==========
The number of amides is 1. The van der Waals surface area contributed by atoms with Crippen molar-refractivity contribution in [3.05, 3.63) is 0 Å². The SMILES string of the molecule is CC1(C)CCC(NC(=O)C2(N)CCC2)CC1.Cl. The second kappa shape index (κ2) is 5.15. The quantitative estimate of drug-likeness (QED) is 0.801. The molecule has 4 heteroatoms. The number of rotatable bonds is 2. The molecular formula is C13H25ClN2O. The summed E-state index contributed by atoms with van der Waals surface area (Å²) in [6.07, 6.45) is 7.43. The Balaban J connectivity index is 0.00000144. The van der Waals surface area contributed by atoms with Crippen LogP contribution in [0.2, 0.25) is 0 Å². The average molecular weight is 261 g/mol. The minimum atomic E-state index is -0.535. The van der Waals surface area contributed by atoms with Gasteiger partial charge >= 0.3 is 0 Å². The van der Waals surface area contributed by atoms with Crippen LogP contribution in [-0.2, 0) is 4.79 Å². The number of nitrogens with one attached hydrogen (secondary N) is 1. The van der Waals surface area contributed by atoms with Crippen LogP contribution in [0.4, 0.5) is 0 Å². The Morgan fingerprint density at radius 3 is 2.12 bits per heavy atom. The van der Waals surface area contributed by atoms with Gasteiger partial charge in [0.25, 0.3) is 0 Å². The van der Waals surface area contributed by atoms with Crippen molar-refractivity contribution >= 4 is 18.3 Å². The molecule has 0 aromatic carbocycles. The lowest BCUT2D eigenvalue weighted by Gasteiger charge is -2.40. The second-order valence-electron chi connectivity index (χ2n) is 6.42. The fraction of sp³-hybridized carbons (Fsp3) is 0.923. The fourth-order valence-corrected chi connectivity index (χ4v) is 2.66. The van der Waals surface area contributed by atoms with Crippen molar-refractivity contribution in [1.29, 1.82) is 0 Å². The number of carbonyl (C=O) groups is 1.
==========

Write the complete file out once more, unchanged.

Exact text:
The number of amides is 1. The van der Waals surface area contributed by atoms with Crippen molar-refractivity contribution in [3.05, 3.63) is 0 Å². The SMILES string of the molecule is CC1(C)CCC(NC(=O)C2(N)CCC2)CC1.Cl. The second kappa shape index (κ2) is 5.15. The quantitative estimate of drug-likeness (QED) is 0.801. The molecule has 4 heteroatoms. The number of rotatable bonds is 2. The molecular formula is C13H25ClN2O. The summed E-state index contributed by atoms with van der Waals surface area (Å²) in [6.07, 6.45) is 7.43. The Balaban J connectivity index is 0.00000144. The van der Waals surface area contributed by atoms with Crippen LogP contribution in [0.2, 0.25) is 0 Å². The average molecular weight is 261 g/mol. The minimum atomic E-state index is -0.535. The van der Waals surface area contributed by atoms with Gasteiger partial charge >= 0.3 is 0 Å². The van der Waals surface area contributed by atoms with Crippen LogP contribution in [-0.2, 0) is 4.79 Å². The number of nitrogens with one attached hydrogen (secondary N) is 1. The van der Waals surface area contributed by atoms with Crippen LogP contribution in [0.4, 0.5) is 0 Å². The Morgan fingerprint density at radius 3 is 2.12 bits per heavy atom. The van der Waals surface area contributed by atoms with Gasteiger partial charge in [0.25, 0.3) is 0 Å². The van der Waals surface area contributed by atoms with Crippen molar-refractivity contribution >= 4 is 18.3 Å². The molecule has 0 aromatic carbocycles. The lowest BCUT2D eigenvalue weighted by Gasteiger charge is -2.40. The second-order valence-electron chi connectivity index (χ2n) is 6.42. The fraction of sp³-hybridized carbons (Fsp3) is 0.923. The fourth-order valence-corrected chi connectivity index (χ4v) is 2.66. The van der Waals surface area contributed by atoms with Crippen molar-refractivity contribution in [1.29, 1.82) is 0 Å². The number of carbonyl (C=O) groups is 1.